UK: One of the first instances of live CD burning at a European classical music concert, and what is thought to be the first such example in the UK, took place on the night of February 9th at the Cadogan Hall, London. Two Mozart symphonies, performed by the English Baroque Soloists under Sir John Eliot Gardiner, were recorded during the first half of the concert and burned to CD, ready for audience members to buy at the end of the concert.
While this practice is more common in the rock and pop world, the idea to apply it in this instance came from Steve Long, a director of Perivale, London-based location recording company Floating Earth, after similar short lead-time work on concert CDs as gifts for sponsors, and recordings of karaoke performances on corporate teambuilding days. “It’s something we have been advocating for a while – it was good to have an orchestra of this calibre involved,” he said. No editing was made to the recording, except to fade out between the items and close the gap between them. The recording was output direct to a Pyramix digital audio workstation to make this quick edit, and then nine CD masters were output. After a spot-check in a CD player, the masters were put into nine 7-way Magellan CD burners, specially installed in the hall for the occasion. The blank media had been pre-printed, and were placed into cardboard slipcases, which had also been created in advance, with full track and orchestral details. Just under 1,000 discs were produced on the night, attracting much interest from concertgoers. Floating Earth produced the remainder of the 3,000 run the next day at its Perivale base.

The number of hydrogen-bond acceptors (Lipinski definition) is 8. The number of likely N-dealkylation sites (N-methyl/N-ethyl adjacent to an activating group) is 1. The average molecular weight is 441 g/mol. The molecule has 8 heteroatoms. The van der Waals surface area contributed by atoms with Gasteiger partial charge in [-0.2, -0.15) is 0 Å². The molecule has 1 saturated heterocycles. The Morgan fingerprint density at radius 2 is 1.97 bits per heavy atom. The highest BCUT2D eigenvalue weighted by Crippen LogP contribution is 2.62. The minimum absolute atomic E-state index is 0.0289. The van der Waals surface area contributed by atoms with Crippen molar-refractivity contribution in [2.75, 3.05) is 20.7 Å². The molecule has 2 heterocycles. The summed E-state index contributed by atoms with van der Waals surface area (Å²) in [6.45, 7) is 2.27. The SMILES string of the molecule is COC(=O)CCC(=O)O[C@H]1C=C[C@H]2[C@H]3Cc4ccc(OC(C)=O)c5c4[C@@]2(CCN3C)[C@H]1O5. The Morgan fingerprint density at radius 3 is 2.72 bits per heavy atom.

The recording was set up in the same way as a conventional concert recording, said Long: “It was only the second half that was different.” The company’s engineer travelled to Paris to see an earlier performance of the same programme, and Floating Earth has made recordings at the Cadogan Hall in the past.
The limited-edition CDs are available from Sir John Eliot Gardiner’s SDG label. It is intended that this process will be repeated for other performances led by Sir John.